What do you think about the opening paragraph of Leo Africanus? In what ways does this particular statement of identity—or perhaps “anti-identity”—inform the rest of the book? How does it relate to the overall theme of “Connected Histories”?
In writing this book, to what extent do you think Amin Maalouf was inspired by history, and to what extent was he constrained by it? In what way is this type of book – a novel written in the form of an autobiography of a real person – different from a novel about a purely fictional character, or a from a work of history? To what extent does the author of such a book have a responsibility to “keep to the facts”?
How do you feel about the way female characters are represented in the book? What role do they play in the construction of Leo’s identity? How do Maalouf’s decisions about the way they appear in the narrative relate to the earlier question about historical accuracy?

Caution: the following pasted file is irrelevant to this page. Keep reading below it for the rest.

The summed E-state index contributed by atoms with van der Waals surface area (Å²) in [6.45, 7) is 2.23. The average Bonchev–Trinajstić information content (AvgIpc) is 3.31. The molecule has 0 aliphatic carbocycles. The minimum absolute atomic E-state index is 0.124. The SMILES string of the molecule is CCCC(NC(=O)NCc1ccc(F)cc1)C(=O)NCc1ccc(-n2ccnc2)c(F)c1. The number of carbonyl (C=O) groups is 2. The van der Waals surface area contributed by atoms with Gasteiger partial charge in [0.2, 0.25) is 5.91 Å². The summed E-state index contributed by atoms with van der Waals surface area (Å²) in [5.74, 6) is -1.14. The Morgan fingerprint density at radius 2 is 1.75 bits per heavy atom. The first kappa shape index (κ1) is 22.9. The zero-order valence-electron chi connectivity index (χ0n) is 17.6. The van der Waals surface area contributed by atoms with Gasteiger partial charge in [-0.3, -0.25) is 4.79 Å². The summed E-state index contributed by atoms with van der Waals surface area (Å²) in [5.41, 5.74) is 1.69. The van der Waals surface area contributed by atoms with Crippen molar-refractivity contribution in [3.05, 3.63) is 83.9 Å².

The choice between baptism and exile—or between baptism and slavery—is a recurrent theme in Leo Africanus. How do different people deal with this choice, and what are the consequences of their decisions?
As presented by Maalouf, what are the roles of fate and free will in Leo’s life? How do fate and free will relate to the larger themes of the book?